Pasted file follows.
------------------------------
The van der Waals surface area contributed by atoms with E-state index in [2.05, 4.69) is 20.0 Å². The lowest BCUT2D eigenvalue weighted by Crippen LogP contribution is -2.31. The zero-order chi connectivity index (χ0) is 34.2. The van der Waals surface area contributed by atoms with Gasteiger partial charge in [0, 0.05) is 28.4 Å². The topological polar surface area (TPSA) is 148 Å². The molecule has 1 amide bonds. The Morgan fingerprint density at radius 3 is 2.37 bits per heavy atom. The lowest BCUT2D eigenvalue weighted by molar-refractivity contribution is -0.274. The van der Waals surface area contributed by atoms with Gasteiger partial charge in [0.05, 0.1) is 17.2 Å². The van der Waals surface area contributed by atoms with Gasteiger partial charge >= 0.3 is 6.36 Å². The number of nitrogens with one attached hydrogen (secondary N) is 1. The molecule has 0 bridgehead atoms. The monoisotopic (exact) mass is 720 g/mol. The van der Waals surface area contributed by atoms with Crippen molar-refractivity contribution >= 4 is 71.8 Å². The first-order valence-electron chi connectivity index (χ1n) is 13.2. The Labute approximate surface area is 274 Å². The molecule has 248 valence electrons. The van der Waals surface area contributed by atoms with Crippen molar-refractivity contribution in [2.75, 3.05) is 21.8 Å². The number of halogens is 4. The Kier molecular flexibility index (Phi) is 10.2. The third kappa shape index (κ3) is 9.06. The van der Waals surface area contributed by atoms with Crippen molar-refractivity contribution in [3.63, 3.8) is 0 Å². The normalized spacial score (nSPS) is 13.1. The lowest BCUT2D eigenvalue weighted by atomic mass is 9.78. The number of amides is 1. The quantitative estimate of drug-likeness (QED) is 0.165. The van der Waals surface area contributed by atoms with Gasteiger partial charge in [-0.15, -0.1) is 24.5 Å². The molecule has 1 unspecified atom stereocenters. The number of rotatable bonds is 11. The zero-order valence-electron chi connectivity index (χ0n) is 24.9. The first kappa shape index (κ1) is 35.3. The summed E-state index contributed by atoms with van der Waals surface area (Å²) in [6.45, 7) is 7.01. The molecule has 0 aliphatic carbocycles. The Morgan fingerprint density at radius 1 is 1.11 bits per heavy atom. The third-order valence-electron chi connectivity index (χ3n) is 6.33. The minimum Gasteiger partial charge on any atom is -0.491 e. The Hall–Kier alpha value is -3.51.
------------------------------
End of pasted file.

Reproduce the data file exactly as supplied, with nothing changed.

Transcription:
The van der Waals surface area contributed by atoms with E-state index in [2.05, 4.69) is 20.0 Å². The lowest BCUT2D eigenvalue weighted by Crippen LogP contribution is -2.31. The zero-order chi connectivity index (χ0) is 34.2. The van der Waals surface area contributed by atoms with Gasteiger partial charge in [0, 0.05) is 28.4 Å². The topological polar surface area (TPSA) is 148 Å². The molecule has 1 amide bonds. The Morgan fingerprint density at radius 3 is 2.37 bits per heavy atom. The lowest BCUT2D eigenvalue weighted by molar-refractivity contribution is -0.274. The van der Waals surface area contributed by atoms with Gasteiger partial charge in [0.05, 0.1) is 17.2 Å². The van der Waals surface area contributed by atoms with Gasteiger partial charge >= 0.3 is 6.36 Å². The number of nitrogens with one attached hydrogen (secondary N) is 1. The molecule has 0 bridgehead atoms. The monoisotopic (exact) mass is 720 g/mol. The van der Waals surface area contributed by atoms with Crippen molar-refractivity contribution >= 4 is 71.8 Å². The first-order valence-electron chi connectivity index (χ1n) is 13.2. The Labute approximate surface area is 274 Å². The molecule has 248 valence electrons. The van der Waals surface area contributed by atoms with Crippen molar-refractivity contribution in [2.75, 3.05) is 21.8 Å². The number of halogens is 4. The Kier molecular flexibility index (Phi) is 10.2. The third kappa shape index (κ3) is 9.06. The van der Waals surface area contributed by atoms with Crippen molar-refractivity contribution in [3.63, 3.8) is 0 Å². The normalized spacial score (nSPS) is 13.1. The lowest BCUT2D eigenvalue weighted by atomic mass is 9.78. The number of amides is 1. The quantitative estimate of drug-likeness (QED) is 0.165. The van der Waals surface area contributed by atoms with Gasteiger partial charge in [-0.15, -0.1) is 24.5 Å². The molecule has 1 unspecified atom stereocenters. The number of rotatable bonds is 11. The zero-order valence-electron chi connectivity index (χ0n) is 24.9. The first kappa shape index (κ1) is 35.3. The summed E-state index contributed by atoms with van der Waals surface area (Å²) in [6.45, 7) is 7.01. The molecule has 0 aliphatic carbocycles. The Morgan fingerprint density at radius 1 is 1.11 bits per heavy atom. The third-order valence-electron chi connectivity index (χ3n) is 6.33. The minimum Gasteiger partial charge on any atom is -0.491 e. The Hall–Kier alpha value is -3.51.